Piccadilly Cafeterias grows its food service division
Tom Sandeman signed a contract to join Piccadilly Cafeterias Inc. the day after Hurricane Katrina ravaged the Gulf Coast. It was fitting, perhaps, as the company’s response to the storm and several after it sowed the seeds for what is now a rapidly growing division.
The Baton Rouge company is in the seventh year with its food service division, providing food by contract to schools, companies and other institutions, ranging from as small as feeding 25 people per day to 1,400 per day for its largest customer.
“It’s a new way to sell the same things we’ve been selling,” Sandeman said, “a new distribution channel.”
Sandeman, who became the company’s president and chief executive officer six months ago, said the division has doubled in size during the last three years and he expects it to double again this year to hit $12 million in revenue.
He would not say how that compares to overall revenue; Piccadilly ceased being a public company when it was bought by a private equity firm in 2004. Sandeman did say Piccadilly has 70 total accounts across the South — schools, manufacturing plants and a college.
Piccadilly is serving 28 schools compared to two three years ago.
“We could not be more pleased about the progress that we’re making,” he said. “We think this is a great potential growth vehicle. It allows us to grow again, and we haven’t had an opportunity to do that in several years.”
Sandeman has been in the restaurant business since he was 18 and worked at a country club in his home state of Wisconsin. He’s worked as a consultant and turnaround specialist with Blimpie, Ponderosa and Wall Street Deli. He does have a connection to Louisiana, through his wife, and he’s had a house in Metairie for 30 years.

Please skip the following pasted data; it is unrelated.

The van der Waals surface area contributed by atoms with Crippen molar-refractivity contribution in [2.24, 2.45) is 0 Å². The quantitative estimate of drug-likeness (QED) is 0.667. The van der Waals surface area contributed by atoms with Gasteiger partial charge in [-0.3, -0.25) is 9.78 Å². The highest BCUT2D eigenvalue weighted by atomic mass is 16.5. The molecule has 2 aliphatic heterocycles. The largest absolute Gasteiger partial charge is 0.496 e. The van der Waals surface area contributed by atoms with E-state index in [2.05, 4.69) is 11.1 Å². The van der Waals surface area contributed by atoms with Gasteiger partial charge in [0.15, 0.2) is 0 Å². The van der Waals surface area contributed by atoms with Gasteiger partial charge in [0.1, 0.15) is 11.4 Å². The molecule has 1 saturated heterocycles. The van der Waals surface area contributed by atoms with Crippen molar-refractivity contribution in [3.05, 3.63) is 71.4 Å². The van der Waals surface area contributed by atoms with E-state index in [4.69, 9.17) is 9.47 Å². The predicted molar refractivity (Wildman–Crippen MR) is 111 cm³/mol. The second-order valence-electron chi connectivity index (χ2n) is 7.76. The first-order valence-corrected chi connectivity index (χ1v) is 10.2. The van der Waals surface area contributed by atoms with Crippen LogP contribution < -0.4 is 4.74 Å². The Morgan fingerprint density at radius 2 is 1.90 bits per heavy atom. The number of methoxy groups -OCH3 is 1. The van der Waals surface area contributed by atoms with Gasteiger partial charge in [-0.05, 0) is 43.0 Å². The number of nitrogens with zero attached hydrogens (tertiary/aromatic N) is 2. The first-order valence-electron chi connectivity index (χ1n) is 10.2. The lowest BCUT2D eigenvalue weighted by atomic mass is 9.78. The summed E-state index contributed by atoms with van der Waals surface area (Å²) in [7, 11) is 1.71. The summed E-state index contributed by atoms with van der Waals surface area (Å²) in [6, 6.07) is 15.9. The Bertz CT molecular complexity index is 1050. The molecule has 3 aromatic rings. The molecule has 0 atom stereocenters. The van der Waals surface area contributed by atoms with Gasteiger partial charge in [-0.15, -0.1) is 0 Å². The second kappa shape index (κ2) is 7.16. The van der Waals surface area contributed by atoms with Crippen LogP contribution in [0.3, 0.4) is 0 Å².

Sandeman said he saw in Piccadilly a restaurant that “perhaps had great potential but had been lying sleeping for some time.”
But he arrived at the company at a troubled time. Piccadilly had struggled through the late 1990s and early 2000s to stem declines in same-store sales and a foundering stock price, with management changes, branding initiatives and new concepts failing to do the job.
It declared bankruptcy in 2003 and was finally sold in 2004 to a California private equity partnership and taken private.
When Sandeman signed on, Katrina had just struck the Gulf Coast and the levee protecting New Orleans had broken. By the end, Piccadilly had 56 stores damaged or their sales affected in some way.
“It literally took us two years to rebuild the company and the restaurants,” he said, noting three New Orleans locations were not rebuilt.
It was in the aftermath of Katrina that Piccadilly started its emergency feeding division, serving 100,000 people after the 2005 storms that also included Hurricane Rita.
Sandeman said the experience of feeding police officers and firefighters on Veteran’s Boulevard and in Slidell after Katrina gave the company confidence to “go outside the four walls and succeed.”
In addition to Katrina, Rita, Wilma, Gustav and Ike, Piccadilly has had to deal with flooding in Tennessee and tornadoes in Alabama.
“We’ve had a lot of adversity and if there’s anything I could describe about this organization is our ability to deal with adverse circumstances,” he said.
Sandeman said Chris Sanchez, senior vice president of operations, has been the “driving force” behind the food service division. Sanchez, he pointed out, lost everything in Hurricane Andrew in 1992.
“We’re passionate about this,” he said. “This is something that’s part of our corporate being.”
When Gustav hit in 2008, the state asked if Piccadilly could be part of the response effort. It was a Saturday at 2 p.m.; there was no electricity. The state called and asked if the company could feed 10,000 people by noon the next day.
Sandeman said he looked at Sanchez: “I said ‘Can you do it?’ and he said ‘You bet.’”
They gathered managers from all over the South, met in the Gretna store and cooked all night. The next morning, the trucks rolled to the feeding center in Houma and they fed 10,000 people and then 10,000 more five hours later.
“I’m the luckiest guy in the whole world,” Sandeman said. “I get to work with heroes ….”